115 New St. Office building with over 2600 sq. ft. can be divided for up to 3 tenants with own central air and utilities and entrances. New roof. 20-25 parking spots in excellent condition. For more info and photos visit: www.atlas MLS 12-607 $249,900 Call Tom



155 Sharpe St. Nice duplex with separate electric and water. Off street parking in rear. Also listed as residential. See list #12-609 for additional photos. MLS 12-605 $79,900 Jay A. Crossin Ext. 23 CROSSIN REAL ESTATE 570-288-0770 KINGSTON

DURYEA 196 Foote Avenue

Corner lot, bordering Foote Ave and McAlpine St. Commercial zoning. $10,000 or best offer. Please Call 610-675-9132

Find Something? Lose Something? Get it back where it belongs with a Lost/Found ad! 570-829-7130 Earth Conservancy Land For Sale 61 +/- Acres Nuangola - $99,000 46 +/- Acres Hanover Twp. $79,000 Highway Commercial KOZ Hanover Twp. 3+/- Acres 11 +/- Acres Wilkes-Barre Twp. 32 +/- Acres Zoned R-3 See additional land for sale at: 570-823-3445

33 Market St. Commercial/residential property featuring Ranch home with 3 bedrooms, newly remodeled bathroom, in good condition. Commercial opportunity for office in attached building. For more info and photos visit: www.atlas MLS 11-3450 Reduced $149,900 Call Tom 570-262-7716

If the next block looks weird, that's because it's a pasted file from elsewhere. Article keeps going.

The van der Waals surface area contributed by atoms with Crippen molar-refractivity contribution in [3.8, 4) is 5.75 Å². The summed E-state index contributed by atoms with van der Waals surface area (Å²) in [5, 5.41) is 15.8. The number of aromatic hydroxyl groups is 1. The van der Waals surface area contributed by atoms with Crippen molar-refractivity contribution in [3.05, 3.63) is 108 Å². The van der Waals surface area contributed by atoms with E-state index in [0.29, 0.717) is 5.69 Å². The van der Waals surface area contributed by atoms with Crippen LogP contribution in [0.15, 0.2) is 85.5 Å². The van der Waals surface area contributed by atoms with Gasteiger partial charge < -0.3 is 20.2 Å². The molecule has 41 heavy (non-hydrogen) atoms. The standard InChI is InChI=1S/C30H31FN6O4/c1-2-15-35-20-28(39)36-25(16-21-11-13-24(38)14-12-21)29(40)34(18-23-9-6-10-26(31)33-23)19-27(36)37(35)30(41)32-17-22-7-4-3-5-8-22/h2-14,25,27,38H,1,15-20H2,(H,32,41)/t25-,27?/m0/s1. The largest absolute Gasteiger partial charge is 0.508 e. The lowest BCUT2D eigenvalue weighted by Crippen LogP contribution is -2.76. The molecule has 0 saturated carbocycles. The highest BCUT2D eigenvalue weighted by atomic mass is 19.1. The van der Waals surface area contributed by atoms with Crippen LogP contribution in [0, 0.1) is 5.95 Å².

Looking to buy a home? Place an ad here and let the sellers know! 570-829-7130 LUZERNE Over 10,000SF of storage space in two buildings. Room to build another building, professional, car wash, restaurant, salon. Minutes from Cross Valley Expressway Exit 6. Survey, storm water/drainage control plan and soil and erosion sedimentation control plan completed if you choose to build a building on the property. Also a portion is available for rent. MLS#10-320 REDUCED TO $199,000 Maribeth Jones 570-696-6565 Prudential: 696-2600


57 Carey Ave. Good investment property. 4 apartments needing a little TLC. Two 1 bedroom apartments. One 2 bedroom and one 3 bedroom. Separate water and electric. For more info and photos visit: www.atlas MLS 12-1026 $79,900 Call Tom 570-262-7716


912 Lots & Acreage BEAR CREEK

REDUCED 414 Front St. Move right into this modern office building featuring 4 offices, receptionist office, large conference room, modern kitchen, storage room, full basement, central air, handicap access. 2 car garage and 5 additional off street parking spaces. This property is also available for lease. Lease price is $675/mo + $675 security deposit. Tenant pays all utilities. Sells for $85,900 Call John Polifka 570-704-6846 5 Mountains Realty 42 N. Main St. Shickshinny, PA 570-542-2141

39 Wedgewood Dr. Laurelbrook Estates Lot featuring 3.22 acres with great privacy on cul-desac. Has been perc tested and has underground utilities. 4 miles to PA Turnpike entrance. For more info and photos visit: www.atlas MLS 12-114 $64,900 Call Tom 570-262-7716



Duplex. Aluminum siding, oil heat, semi - modern kitchens, long term tenant. On a spacious 50’ x 150’ lot. Motivated Seller. REDUCED. $33,260 Anne Marie Chopick 570-760-6769